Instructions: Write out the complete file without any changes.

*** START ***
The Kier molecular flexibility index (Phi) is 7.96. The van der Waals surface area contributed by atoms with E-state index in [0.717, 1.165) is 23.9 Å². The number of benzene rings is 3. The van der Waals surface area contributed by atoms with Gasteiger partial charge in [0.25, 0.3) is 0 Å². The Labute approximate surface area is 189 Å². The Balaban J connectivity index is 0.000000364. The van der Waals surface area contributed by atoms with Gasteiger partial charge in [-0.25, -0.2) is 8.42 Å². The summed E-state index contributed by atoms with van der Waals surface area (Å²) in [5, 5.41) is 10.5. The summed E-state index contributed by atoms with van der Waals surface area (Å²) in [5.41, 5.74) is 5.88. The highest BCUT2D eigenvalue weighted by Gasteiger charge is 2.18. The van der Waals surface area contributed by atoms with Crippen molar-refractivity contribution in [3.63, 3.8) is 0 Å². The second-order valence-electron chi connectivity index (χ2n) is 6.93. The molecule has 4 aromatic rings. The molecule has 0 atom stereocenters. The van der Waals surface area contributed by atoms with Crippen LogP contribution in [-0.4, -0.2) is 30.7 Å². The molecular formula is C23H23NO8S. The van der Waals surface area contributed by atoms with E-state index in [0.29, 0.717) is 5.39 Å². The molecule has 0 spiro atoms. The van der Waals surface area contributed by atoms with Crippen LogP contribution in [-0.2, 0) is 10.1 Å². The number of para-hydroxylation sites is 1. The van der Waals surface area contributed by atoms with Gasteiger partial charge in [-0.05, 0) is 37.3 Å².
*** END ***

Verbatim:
The Kier molecular flexibility index (Phi) is 7.96. The van der Waals surface area contributed by atoms with E-state index in [0.717, 1.165) is 23.9 Å². The number of benzene rings is 3. The van der Waals surface area contributed by atoms with Gasteiger partial charge in [0.25, 0.3) is 0 Å². The Labute approximate surface area is 189 Å². The Balaban J connectivity index is 0.000000364. The van der Waals surface area contributed by atoms with Gasteiger partial charge in [-0.25, -0.2) is 8.42 Å². The summed E-state index contributed by atoms with van der Waals surface area (Å²) in [5, 5.41) is 10.5. The summed E-state index contributed by atoms with van der Waals surface area (Å²) in [5.41, 5.74) is 5.88. The highest BCUT2D eigenvalue weighted by Gasteiger charge is 2.18. The van der Waals surface area contributed by atoms with Crippen molar-refractivity contribution in [3.63, 3.8) is 0 Å². The second-order valence-electron chi connectivity index (χ2n) is 6.93. The molecule has 4 aromatic rings. The molecule has 0 atom stereocenters. The van der Waals surface area contributed by atoms with Crippen LogP contribution in [-0.4, -0.2) is 30.7 Å². The molecular formula is C23H23NO8S. The van der Waals surface area contributed by atoms with E-state index in [0.29, 0.717) is 5.39 Å². The molecule has 0 spiro atoms. The van der Waals surface area contributed by atoms with Crippen LogP contribution in [-0.2, 0) is 10.1 Å². The number of para-hydroxylation sites is 1. The van der Waals surface area contributed by atoms with Gasteiger partial charge in [-0.05, 0) is 37.3 Å².